*Note: Although the Thunderbolt pose may have many health benefits, it is not recommended for anyone with bad knees or who has had knee surgery.

Understanding the importance of a calorie

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This is a post by fashion and fitness blogger Jodi-Kay Edwards. Follow her on PumpUp @jodikayedwards and on her blog, lifestylefinesse.com.

Cal-o-ries {noun}: Tiny creatures that live in your closet and sew your clothes a little bit tighter every-night.

We have all heard the term counting calories right? While it is important to know the nutritional value of what you are eating, counting calories should not be your main concern when trying to get healthy or lose weight. My previous post on Metabolism, Anabolism and Catabolism explained that the body harbors many biochemical reactions. Today we are going to continue talking about what is happening on the inside so we can eventually get a better idea of how to make changes to the outside.

Previously on my blog I wrote about the set point for homeostasis, the point where you body tries to maintain a constant internal environment no matter the external environment. Another set point created by environmental factors is known as the metabolic set point. The body aims to maintain a set base rate of metabolism which becomes your basal metabolic rate. Research for weight loss shows that we can change our metabolic set point by how we vary our physical and dietary needs. This set point is controlled by not only our genetics, but environmental factors as well.

Metabolic set point: The average rate at which your metabolism runs

People with a slow metabolism tend to store fat more easily, while we all know at least one person who can eat pizza and ice-cream for days upon days and never gain an ounce of fat. I like to call those people the chosen one. No but really, take a moment to release your anger towards them. *Quiet moment*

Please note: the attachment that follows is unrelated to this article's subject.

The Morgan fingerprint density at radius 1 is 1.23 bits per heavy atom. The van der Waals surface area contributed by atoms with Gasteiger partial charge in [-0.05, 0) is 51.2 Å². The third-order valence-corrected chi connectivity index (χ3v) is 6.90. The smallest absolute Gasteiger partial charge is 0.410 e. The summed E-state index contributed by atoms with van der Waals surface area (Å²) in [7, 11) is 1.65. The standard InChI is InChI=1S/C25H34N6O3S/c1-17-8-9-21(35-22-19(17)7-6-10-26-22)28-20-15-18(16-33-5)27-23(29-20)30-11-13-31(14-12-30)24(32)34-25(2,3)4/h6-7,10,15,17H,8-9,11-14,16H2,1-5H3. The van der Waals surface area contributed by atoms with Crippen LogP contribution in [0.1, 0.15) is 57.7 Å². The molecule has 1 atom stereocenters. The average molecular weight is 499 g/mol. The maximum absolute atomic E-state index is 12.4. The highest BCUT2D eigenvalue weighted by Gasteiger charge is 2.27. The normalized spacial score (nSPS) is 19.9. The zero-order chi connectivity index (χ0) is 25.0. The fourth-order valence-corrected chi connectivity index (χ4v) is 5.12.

Our metabolic set point is easily influenced by our external environment, nutrition, exercise climate etc. This is why it is better to eat several small meals a day instead of just our basic three. A good way to boost your metabolism is actually to eat more in smaller portions so our body does not go into starvation mode. Studies show that those who go on low calorie diets actually decrease their metabolic set point as the body is trying to conserve energy, in turn the body starts to reset itself to burn fewer calories. While the opposite is true exercise increases our metabolic rate.

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The type of food that we eat also influences our metabolism. We hear the term burning calories all the time, well what does that mean? It means that all foods release heat when they are burned, this heat is measured in a kilocalorie.

Calorie: A unit of heat (A verrrrrrry small unit)

Next time you reach for something think twice about what you will be getting back from it. Eat to live don’t live to eat. When we look at calories from protein we  know that those calories are being used for repairing and growth of new tissue and organs. Calories from carbs are used for energy, and calories from fat are generally stored as just that since they have the same molecular structure as body fat. Understanding calories will help you to understand how to set up your own meal plan, only counting calories will set you up for failure. Know how your body will consume calories and make good food choices!

Next time you lift your fork, think about what you are putting into your body, not all calories are bad, however the bad ones will be those little creatures that come in and sew your clothes a little bit tighter every-night.